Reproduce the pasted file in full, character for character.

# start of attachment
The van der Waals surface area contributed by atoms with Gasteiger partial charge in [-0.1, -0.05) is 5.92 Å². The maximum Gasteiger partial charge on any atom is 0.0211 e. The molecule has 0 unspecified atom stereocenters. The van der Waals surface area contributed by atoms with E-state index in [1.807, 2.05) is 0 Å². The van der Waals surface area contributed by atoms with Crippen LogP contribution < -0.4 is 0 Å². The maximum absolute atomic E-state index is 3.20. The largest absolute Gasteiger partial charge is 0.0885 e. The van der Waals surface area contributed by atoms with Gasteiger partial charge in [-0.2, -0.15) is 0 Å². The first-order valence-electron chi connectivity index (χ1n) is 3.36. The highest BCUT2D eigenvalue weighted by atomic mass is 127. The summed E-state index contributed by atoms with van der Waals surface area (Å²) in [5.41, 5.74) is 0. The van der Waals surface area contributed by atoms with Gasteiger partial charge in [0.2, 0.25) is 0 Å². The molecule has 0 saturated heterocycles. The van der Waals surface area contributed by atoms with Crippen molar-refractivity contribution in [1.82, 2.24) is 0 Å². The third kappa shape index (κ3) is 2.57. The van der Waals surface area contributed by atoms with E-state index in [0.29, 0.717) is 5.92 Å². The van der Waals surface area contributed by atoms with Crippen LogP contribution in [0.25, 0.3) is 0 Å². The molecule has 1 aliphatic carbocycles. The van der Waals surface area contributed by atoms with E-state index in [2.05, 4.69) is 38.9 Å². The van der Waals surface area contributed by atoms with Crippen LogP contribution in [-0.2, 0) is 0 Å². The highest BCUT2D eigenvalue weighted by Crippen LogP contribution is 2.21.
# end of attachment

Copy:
The van der Waals surface area contributed by atoms with Gasteiger partial charge in [-0.1, -0.05) is 5.92 Å². The maximum Gasteiger partial charge on any atom is 0.0211 e. The molecule has 0 unspecified atom stereocenters. The van der Waals surface area contributed by atoms with E-state index in [1.807, 2.05) is 0 Å². The van der Waals surface area contributed by atoms with Crippen LogP contribution < -0.4 is 0 Å². The maximum absolute atomic E-state index is 3.20. The largest absolute Gasteiger partial charge is 0.0885 e. The van der Waals surface area contributed by atoms with Gasteiger partial charge in [-0.2, -0.15) is 0 Å². The first-order valence-electron chi connectivity index (χ1n) is 3.36. The highest BCUT2D eigenvalue weighted by atomic mass is 127. The summed E-state index contributed by atoms with van der Waals surface area (Å²) in [5.41, 5.74) is 0. The van der Waals surface area contributed by atoms with Gasteiger partial charge in [0.2, 0.25) is 0 Å². The molecule has 0 saturated heterocycles. The van der Waals surface area contributed by atoms with Crippen molar-refractivity contribution in [1.82, 2.24) is 0 Å². The third kappa shape index (κ3) is 2.57. The van der Waals surface area contributed by atoms with E-state index in [0.29, 0.717) is 5.92 Å². The van der Waals surface area contributed by atoms with Crippen LogP contribution in [0.25, 0.3) is 0 Å². The molecule has 1 aliphatic carbocycles. The van der Waals surface area contributed by atoms with E-state index in [2.05, 4.69) is 38.9 Å². The van der Waals surface area contributed by atoms with Crippen LogP contribution in [-0.2, 0) is 0 Å². The highest BCUT2D eigenvalue weighted by Crippen LogP contribution is 2.21.